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Kathleen Ann Ruane, Freedom of Speech and Press: Exceptions to the First Amendment (CRS Report 95-815) (Oct. 16, 2009) (full-text).

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The First Amendment to the United States Constitution provides that “Congress shall make no law ... abridging the freedom of speech, or of the press.” This language restricts government's ability to constrain the speech of citizens.

The prohibition on abridgment of the freedom of speech is not absolute. Certain types of speech may be prohibited outright. Some types of speech may be more easily constrained than others. Furthermore, speech may be more easily regulated depending upon the location at which it takes place.

This report provides an overview of the major exceptions to the First Amendment — of the ways that the U.S. Supreme Court has interpreted the guarantee of freedom of speech and press to provide no protection or only limited protection for some types of speech. For example, the Court has decided that the First Amendment provides no protection for obscenity, child pornography, or speech that constitutes what has become widely known as "fighting words." The Court has also decided that the First Amendment provides less than full protection to commercial speech, defamation (libel and slander), speech that may be harmful to children, speech broadcast on radio and television (as opposed to speech transmitted via cable or the Internet), and public employees' speech.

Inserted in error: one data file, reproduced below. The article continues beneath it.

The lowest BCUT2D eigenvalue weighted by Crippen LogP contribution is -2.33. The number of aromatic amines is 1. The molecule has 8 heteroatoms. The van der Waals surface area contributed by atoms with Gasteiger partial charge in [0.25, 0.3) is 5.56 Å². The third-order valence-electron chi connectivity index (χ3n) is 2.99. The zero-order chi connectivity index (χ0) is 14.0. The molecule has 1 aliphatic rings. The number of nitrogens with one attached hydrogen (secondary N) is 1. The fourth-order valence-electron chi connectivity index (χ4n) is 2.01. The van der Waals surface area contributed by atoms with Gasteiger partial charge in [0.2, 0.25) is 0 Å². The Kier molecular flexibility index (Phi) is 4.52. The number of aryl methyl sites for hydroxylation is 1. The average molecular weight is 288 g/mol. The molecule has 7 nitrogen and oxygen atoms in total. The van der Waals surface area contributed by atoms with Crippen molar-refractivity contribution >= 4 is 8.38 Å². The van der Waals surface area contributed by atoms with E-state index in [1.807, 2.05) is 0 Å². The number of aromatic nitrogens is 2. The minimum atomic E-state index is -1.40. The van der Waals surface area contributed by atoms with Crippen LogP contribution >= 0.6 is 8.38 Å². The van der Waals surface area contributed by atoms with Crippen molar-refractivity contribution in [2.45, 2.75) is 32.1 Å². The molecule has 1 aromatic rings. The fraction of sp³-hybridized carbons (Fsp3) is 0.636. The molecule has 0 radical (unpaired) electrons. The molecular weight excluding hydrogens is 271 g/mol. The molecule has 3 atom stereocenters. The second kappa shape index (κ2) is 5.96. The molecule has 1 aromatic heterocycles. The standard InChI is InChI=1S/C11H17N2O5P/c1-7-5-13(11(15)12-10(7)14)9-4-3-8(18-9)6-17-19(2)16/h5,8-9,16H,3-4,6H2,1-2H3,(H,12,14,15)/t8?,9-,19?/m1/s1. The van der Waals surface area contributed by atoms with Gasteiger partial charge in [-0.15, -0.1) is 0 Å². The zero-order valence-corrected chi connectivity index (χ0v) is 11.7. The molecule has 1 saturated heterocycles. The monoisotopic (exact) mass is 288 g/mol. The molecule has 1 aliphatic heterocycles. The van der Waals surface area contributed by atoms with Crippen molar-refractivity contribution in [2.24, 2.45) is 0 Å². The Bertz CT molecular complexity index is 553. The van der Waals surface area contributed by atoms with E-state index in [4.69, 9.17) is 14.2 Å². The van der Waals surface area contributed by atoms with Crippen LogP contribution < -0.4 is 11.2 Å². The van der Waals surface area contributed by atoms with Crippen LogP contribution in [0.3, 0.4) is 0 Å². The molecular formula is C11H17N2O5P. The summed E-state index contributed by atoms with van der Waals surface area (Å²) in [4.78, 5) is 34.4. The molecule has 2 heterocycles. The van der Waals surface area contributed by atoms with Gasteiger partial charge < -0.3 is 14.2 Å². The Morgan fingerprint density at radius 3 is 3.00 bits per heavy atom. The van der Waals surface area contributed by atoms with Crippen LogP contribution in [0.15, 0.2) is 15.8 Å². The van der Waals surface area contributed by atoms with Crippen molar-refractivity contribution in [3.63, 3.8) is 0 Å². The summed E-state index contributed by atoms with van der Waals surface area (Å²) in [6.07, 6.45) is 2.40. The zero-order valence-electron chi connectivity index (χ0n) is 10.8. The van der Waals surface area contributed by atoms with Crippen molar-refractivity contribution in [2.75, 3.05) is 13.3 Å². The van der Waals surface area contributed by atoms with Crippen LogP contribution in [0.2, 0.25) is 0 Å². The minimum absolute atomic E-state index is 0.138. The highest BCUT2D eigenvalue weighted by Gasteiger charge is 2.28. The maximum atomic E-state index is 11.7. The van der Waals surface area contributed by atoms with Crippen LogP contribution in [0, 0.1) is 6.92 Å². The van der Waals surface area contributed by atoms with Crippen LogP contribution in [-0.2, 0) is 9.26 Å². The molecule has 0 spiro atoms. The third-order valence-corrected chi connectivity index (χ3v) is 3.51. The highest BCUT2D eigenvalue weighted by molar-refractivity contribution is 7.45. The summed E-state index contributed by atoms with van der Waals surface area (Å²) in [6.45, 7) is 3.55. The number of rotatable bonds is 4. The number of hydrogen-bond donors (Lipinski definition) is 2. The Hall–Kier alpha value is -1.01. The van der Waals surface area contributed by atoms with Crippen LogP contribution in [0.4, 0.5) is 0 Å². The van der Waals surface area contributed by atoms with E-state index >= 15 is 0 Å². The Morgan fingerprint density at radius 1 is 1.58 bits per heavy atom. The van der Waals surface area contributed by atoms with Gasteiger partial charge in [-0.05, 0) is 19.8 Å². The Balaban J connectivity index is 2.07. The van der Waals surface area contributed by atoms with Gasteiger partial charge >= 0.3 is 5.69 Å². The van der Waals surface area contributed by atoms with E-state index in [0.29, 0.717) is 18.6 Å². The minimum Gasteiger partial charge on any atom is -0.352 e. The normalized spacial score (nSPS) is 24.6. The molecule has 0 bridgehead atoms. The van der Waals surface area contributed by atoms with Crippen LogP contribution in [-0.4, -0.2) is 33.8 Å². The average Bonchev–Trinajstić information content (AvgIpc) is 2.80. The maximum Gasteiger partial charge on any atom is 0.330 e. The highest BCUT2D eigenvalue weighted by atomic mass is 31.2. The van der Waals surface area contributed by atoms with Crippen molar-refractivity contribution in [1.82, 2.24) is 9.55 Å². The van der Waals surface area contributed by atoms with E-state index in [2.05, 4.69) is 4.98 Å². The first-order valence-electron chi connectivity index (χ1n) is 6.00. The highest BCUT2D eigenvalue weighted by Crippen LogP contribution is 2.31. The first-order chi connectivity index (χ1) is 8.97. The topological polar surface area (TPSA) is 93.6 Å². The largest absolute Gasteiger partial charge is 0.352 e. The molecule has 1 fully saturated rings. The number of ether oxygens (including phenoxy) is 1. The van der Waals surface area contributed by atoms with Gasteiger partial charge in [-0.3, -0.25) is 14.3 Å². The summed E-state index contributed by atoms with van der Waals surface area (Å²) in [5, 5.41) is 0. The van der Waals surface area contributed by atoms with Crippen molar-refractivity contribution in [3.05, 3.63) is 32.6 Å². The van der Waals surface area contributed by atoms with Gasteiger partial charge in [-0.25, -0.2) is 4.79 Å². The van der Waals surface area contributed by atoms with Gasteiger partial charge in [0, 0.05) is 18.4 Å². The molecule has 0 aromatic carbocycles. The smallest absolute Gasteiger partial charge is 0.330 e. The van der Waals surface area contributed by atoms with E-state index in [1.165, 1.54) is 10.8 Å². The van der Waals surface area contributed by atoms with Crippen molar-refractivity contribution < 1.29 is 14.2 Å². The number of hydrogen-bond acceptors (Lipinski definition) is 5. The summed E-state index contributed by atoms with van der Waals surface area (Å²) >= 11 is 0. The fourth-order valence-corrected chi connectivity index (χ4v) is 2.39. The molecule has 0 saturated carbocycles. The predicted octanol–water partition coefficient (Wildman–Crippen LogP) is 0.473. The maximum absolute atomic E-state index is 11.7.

Even speech that enjoys the most extensive First Amendment protection may be subject to "regulations of the time, place, and manner of expression which are content-neutral, are narrowly tailored to serve a significant government interest, and leave open ample alternative channels of communication." Furthermore, even speech that enjoys the most extensive First Amendment protection may be restricted on the basis of its content if the restriction passes "strict scrutiny" (i.e., if the government shows that the restriction serves "to promote a compelling interest" and is "the least restrictive means to further the articulated interest").

This report outlines many of the standards the government must meet when attempting to regulate speech in a constitutional manner.

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